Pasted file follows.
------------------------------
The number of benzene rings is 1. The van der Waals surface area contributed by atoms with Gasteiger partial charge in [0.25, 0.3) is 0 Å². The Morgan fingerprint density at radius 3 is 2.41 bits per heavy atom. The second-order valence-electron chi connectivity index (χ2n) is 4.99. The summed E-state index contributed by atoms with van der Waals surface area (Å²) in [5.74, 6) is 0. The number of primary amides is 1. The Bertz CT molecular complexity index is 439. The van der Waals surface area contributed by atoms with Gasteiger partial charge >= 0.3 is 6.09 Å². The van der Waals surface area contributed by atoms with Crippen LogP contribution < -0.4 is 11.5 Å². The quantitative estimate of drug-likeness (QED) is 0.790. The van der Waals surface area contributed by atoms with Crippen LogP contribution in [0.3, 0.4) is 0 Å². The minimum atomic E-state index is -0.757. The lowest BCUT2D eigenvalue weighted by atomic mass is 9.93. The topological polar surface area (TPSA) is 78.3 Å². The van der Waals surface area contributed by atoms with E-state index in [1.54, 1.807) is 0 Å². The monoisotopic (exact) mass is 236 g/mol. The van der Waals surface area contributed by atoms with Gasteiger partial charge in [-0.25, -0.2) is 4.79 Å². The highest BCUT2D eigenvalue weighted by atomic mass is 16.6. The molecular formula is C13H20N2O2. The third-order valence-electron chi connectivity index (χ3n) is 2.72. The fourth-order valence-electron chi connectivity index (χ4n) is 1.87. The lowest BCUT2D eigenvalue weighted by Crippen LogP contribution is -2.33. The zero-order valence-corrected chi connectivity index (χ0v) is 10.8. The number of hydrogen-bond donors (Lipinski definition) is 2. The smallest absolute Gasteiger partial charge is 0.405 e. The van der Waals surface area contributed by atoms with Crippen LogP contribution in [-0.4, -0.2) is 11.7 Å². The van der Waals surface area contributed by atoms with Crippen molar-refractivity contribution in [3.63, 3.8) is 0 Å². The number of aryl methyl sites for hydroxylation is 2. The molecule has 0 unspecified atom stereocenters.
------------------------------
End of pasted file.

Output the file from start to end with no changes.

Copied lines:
The number of benzene rings is 1. The van der Waals surface area contributed by atoms with Gasteiger partial charge in [0.25, 0.3) is 0 Å². The Morgan fingerprint density at radius 3 is 2.41 bits per heavy atom. The second-order valence-electron chi connectivity index (χ2n) is 4.99. The summed E-state index contributed by atoms with van der Waals surface area (Å²) in [5.74, 6) is 0. The number of primary amides is 1. The Bertz CT molecular complexity index is 439. The van der Waals surface area contributed by atoms with Gasteiger partial charge >= 0.3 is 6.09 Å². The van der Waals surface area contributed by atoms with Crippen LogP contribution < -0.4 is 11.5 Å². The quantitative estimate of drug-likeness (QED) is 0.790. The van der Waals surface area contributed by atoms with Crippen LogP contribution in [0.3, 0.4) is 0 Å². The minimum atomic E-state index is -0.757. The lowest BCUT2D eigenvalue weighted by atomic mass is 9.93. The topological polar surface area (TPSA) is 78.3 Å². The van der Waals surface area contributed by atoms with E-state index in [1.54, 1.807) is 0 Å². The monoisotopic (exact) mass is 236 g/mol. The van der Waals surface area contributed by atoms with Gasteiger partial charge in [-0.25, -0.2) is 4.79 Å². The highest BCUT2D eigenvalue weighted by atomic mass is 16.6. The molecular formula is C13H20N2O2. The third-order valence-electron chi connectivity index (χ3n) is 2.72. The fourth-order valence-electron chi connectivity index (χ4n) is 1.87. The lowest BCUT2D eigenvalue weighted by Crippen LogP contribution is -2.33. The zero-order valence-corrected chi connectivity index (χ0v) is 10.8. The number of hydrogen-bond donors (Lipinski definition) is 2. The smallest absolute Gasteiger partial charge is 0.405 e. The van der Waals surface area contributed by atoms with Crippen LogP contribution in [-0.4, -0.2) is 11.7 Å². The van der Waals surface area contributed by atoms with Crippen molar-refractivity contribution in [3.63, 3.8) is 0 Å². The number of aryl methyl sites for hydroxylation is 2. The molecule has 0 unspecified atom stereocenters.